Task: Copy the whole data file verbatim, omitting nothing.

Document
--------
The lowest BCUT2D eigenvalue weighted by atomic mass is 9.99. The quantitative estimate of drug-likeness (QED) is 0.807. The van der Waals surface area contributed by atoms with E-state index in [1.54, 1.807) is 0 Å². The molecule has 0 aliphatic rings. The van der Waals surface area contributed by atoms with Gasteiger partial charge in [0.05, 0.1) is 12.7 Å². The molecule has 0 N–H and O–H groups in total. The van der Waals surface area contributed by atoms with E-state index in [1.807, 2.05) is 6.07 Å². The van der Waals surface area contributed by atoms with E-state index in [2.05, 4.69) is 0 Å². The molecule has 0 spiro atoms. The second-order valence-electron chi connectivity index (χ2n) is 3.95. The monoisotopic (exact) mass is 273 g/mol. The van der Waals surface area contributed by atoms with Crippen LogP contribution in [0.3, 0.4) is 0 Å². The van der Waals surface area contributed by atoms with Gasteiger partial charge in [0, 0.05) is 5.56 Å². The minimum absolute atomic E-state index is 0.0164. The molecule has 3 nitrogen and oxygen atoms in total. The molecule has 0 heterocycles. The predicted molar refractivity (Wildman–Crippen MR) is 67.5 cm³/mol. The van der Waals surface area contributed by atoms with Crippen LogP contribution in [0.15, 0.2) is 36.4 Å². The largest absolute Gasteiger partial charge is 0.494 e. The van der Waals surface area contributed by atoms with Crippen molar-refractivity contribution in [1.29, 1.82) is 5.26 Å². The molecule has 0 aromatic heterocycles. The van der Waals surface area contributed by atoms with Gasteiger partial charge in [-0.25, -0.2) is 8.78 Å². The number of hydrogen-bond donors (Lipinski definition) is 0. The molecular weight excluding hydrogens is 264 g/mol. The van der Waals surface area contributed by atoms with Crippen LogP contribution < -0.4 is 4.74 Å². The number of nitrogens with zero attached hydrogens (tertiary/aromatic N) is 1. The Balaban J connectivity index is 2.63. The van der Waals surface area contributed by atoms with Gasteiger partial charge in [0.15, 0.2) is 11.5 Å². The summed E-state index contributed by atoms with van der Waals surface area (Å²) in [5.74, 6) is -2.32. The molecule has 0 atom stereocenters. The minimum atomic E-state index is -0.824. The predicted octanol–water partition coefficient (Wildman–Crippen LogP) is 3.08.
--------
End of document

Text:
The lowest BCUT2D eigenvalue weighted by atomic mass is 9.99. The quantitative estimate of drug-likeness (QED) is 0.807. The van der Waals surface area contributed by atoms with E-state index in [1.54, 1.807) is 0 Å². The molecule has 0 aliphatic rings. The van der Waals surface area contributed by atoms with Gasteiger partial charge in [0.05, 0.1) is 12.7 Å². The molecule has 0 N–H and O–H groups in total. The van der Waals surface area contributed by atoms with E-state index in [1.807, 2.05) is 6.07 Å². The van der Waals surface area contributed by atoms with E-state index in [2.05, 4.69) is 0 Å². The molecule has 0 spiro atoms. The second-order valence-electron chi connectivity index (χ2n) is 3.95. The monoisotopic (exact) mass is 273 g/mol. The van der Waals surface area contributed by atoms with Crippen LogP contribution in [0.3, 0.4) is 0 Å². The van der Waals surface area contributed by atoms with Gasteiger partial charge in [0, 0.05) is 5.56 Å². The minimum absolute atomic E-state index is 0.0164. The molecule has 3 nitrogen and oxygen atoms in total. The molecule has 0 heterocycles. The predicted molar refractivity (Wildman–Crippen MR) is 67.5 cm³/mol. The van der Waals surface area contributed by atoms with Crippen LogP contribution in [0.15, 0.2) is 36.4 Å². The largest absolute Gasteiger partial charge is 0.494 e. The van der Waals surface area contributed by atoms with Crippen molar-refractivity contribution in [1.29, 1.82) is 5.26 Å². The molecule has 0 aromatic heterocycles. The van der Waals surface area contributed by atoms with Gasteiger partial charge in [-0.25, -0.2) is 8.78 Å². The number of hydrogen-bond donors (Lipinski definition) is 0. The molecular weight excluding hydrogens is 264 g/mol. The van der Waals surface area contributed by atoms with Crippen LogP contribution < -0.4 is 4.74 Å². The number of nitrogens with zero attached hydrogens (tertiary/aromatic N) is 1. The Balaban J connectivity index is 2.63. The van der Waals surface area contributed by atoms with Gasteiger partial charge in [0.15, 0.2) is 11.5 Å². The summed E-state index contributed by atoms with van der Waals surface area (Å²) in [5.74, 6) is -2.32. The molecule has 0 atom stereocenters. The minimum atomic E-state index is -0.824. The predicted octanol–water partition coefficient (Wildman–Crippen LogP) is 3.08.